As a running and strength and conditioning coach, I often run into problems with poor lateral alignment and the profound effect that has on power, efficiency and injury.
I wanted to do a quick post elaborating on this rampant runner problem.
And I would know, because every photo of me post accident looks like I’m melting under my own body.
Worse that most, as I damaged the nerve that supplies my glute medius muscle (shown below) on the right side of my pelvis (along with snapping the inner thigh muscles off the pelvis on the same side to make things extra flimsy).
It was like kicking a leg out and expecting the table to stand upright when pounding on it with a sack of hammers.
Thankfully, I am looking a lot straighter now. And I feel like I owe a big debt of gratitude to strength and conditioning.
I’ve done my fair share of monster walks, clamshells and lateral leg raises – exercises that traditionally target the glute med. But really, I feel the biggest leap forward was made using the humble squat.
A great many people start out squatting with their knees collapsing in. If you look closely you can see her knees crying. You can also see her feet collapsing inward or “over-pronating”. Any of you runners feeling a little “ah-ha”?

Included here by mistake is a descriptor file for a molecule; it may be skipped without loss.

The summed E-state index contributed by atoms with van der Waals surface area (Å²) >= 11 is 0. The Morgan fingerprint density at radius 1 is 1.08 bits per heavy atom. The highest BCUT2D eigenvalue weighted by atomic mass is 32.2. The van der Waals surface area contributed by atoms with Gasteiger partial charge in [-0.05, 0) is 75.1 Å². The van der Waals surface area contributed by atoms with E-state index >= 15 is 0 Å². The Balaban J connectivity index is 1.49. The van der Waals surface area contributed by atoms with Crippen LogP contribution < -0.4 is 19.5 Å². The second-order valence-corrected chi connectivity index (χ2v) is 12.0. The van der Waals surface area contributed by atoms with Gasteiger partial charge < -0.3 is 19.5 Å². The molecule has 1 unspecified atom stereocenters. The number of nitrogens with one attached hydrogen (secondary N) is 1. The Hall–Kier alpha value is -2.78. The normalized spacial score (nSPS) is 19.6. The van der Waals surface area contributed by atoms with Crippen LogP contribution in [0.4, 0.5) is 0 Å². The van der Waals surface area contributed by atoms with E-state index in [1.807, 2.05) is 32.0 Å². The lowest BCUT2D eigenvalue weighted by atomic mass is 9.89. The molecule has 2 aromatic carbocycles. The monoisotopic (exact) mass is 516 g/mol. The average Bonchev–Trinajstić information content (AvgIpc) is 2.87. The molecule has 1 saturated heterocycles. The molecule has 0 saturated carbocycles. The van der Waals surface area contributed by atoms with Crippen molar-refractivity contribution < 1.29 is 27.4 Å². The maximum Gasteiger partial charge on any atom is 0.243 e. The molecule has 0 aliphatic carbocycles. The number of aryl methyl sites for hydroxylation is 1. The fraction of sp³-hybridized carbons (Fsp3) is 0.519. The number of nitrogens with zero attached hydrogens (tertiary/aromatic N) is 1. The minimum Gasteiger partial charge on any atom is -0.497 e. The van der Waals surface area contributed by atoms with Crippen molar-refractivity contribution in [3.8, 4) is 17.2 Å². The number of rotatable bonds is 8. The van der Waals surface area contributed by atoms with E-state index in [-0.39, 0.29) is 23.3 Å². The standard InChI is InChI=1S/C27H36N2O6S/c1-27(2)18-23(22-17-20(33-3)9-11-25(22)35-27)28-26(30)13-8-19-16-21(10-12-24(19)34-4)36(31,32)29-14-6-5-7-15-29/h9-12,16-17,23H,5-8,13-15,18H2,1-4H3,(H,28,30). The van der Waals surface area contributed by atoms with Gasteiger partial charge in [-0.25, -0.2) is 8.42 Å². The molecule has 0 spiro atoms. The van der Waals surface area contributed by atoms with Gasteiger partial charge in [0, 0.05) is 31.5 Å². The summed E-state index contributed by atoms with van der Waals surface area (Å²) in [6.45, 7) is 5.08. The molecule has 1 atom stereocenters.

This pattern is even more pronounced in the one-leg squat patterned, AKA running. And with half the unstable support missing, the pelvis drops noticeably on the unsupported side, causing shear forces on the lower back and pelvis. Gross.
If you’re one that suffers from IT band issues, you might have this going on. Just imagine how much pressure gets put on the outside of your leg (including the wee TFL muscle that holds down part of the top of the band on the outside of your hip).
I think in order to learn to fire this small but indispensable little muscle, you need to do the isolated exercises.
But then you need to take it into your big movement patterns: squats, stairs, hiking, running. Pelvis straight, knees over toes. It just might make all the difference in your running efficiency and freedom from injury.
Every movement in your day contributes to your movement pattern and how your muscles need to support your structure and activities. Make em count.